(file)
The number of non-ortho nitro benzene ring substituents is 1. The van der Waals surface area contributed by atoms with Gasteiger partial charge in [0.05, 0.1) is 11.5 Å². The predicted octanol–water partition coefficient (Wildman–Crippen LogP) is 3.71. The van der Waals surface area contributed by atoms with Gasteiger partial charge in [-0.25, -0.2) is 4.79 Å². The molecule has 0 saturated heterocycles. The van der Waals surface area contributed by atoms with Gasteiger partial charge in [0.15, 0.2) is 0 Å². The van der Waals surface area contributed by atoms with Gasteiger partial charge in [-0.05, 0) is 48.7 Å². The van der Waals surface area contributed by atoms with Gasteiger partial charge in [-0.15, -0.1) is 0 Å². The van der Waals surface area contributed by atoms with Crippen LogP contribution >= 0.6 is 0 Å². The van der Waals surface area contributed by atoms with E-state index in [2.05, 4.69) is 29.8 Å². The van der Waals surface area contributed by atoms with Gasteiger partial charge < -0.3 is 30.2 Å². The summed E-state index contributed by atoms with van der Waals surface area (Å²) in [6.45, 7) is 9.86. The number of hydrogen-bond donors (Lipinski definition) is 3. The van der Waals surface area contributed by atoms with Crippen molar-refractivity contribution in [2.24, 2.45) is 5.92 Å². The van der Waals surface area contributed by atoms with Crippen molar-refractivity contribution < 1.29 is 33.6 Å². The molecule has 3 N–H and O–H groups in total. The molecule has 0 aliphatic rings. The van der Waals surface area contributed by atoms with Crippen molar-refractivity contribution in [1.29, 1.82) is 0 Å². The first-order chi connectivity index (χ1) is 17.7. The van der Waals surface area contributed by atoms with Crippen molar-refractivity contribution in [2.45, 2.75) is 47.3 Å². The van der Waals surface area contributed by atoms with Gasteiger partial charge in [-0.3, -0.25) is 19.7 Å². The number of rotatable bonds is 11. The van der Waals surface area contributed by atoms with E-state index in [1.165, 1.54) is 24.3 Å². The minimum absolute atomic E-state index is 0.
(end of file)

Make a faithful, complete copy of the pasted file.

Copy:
The number of non-ortho nitro benzene ring substituents is 1. The van der Waals surface area contributed by atoms with Gasteiger partial charge in [0.05, 0.1) is 11.5 Å². The predicted octanol–water partition coefficient (Wildman–Crippen LogP) is 3.71. The van der Waals surface area contributed by atoms with Gasteiger partial charge in [-0.25, -0.2) is 4.79 Å². The molecule has 0 saturated heterocycles. The van der Waals surface area contributed by atoms with Gasteiger partial charge in [0.15, 0.2) is 0 Å². The van der Waals surface area contributed by atoms with Gasteiger partial charge in [-0.05, 0) is 48.7 Å². The van der Waals surface area contributed by atoms with Gasteiger partial charge in [-0.15, -0.1) is 0 Å². The van der Waals surface area contributed by atoms with Crippen LogP contribution >= 0.6 is 0 Å². The van der Waals surface area contributed by atoms with E-state index in [2.05, 4.69) is 29.8 Å². The van der Waals surface area contributed by atoms with Gasteiger partial charge < -0.3 is 30.2 Å². The summed E-state index contributed by atoms with van der Waals surface area (Å²) in [6.45, 7) is 9.86. The number of hydrogen-bond donors (Lipinski definition) is 3. The van der Waals surface area contributed by atoms with Crippen molar-refractivity contribution in [2.24, 2.45) is 5.92 Å². The van der Waals surface area contributed by atoms with Crippen molar-refractivity contribution < 1.29 is 33.6 Å². The molecule has 3 N–H and O–H groups in total. The molecule has 0 aliphatic rings. The van der Waals surface area contributed by atoms with Crippen molar-refractivity contribution in [1.29, 1.82) is 0 Å². The first-order chi connectivity index (χ1) is 17.7. The van der Waals surface area contributed by atoms with Crippen molar-refractivity contribution in [2.45, 2.75) is 47.3 Å². The van der Waals surface area contributed by atoms with Gasteiger partial charge in [-0.3, -0.25) is 19.7 Å². The number of rotatable bonds is 11. The van der Waals surface area contributed by atoms with E-state index in [1.165, 1.54) is 24.3 Å². The minimum absolute atomic E-state index is 0.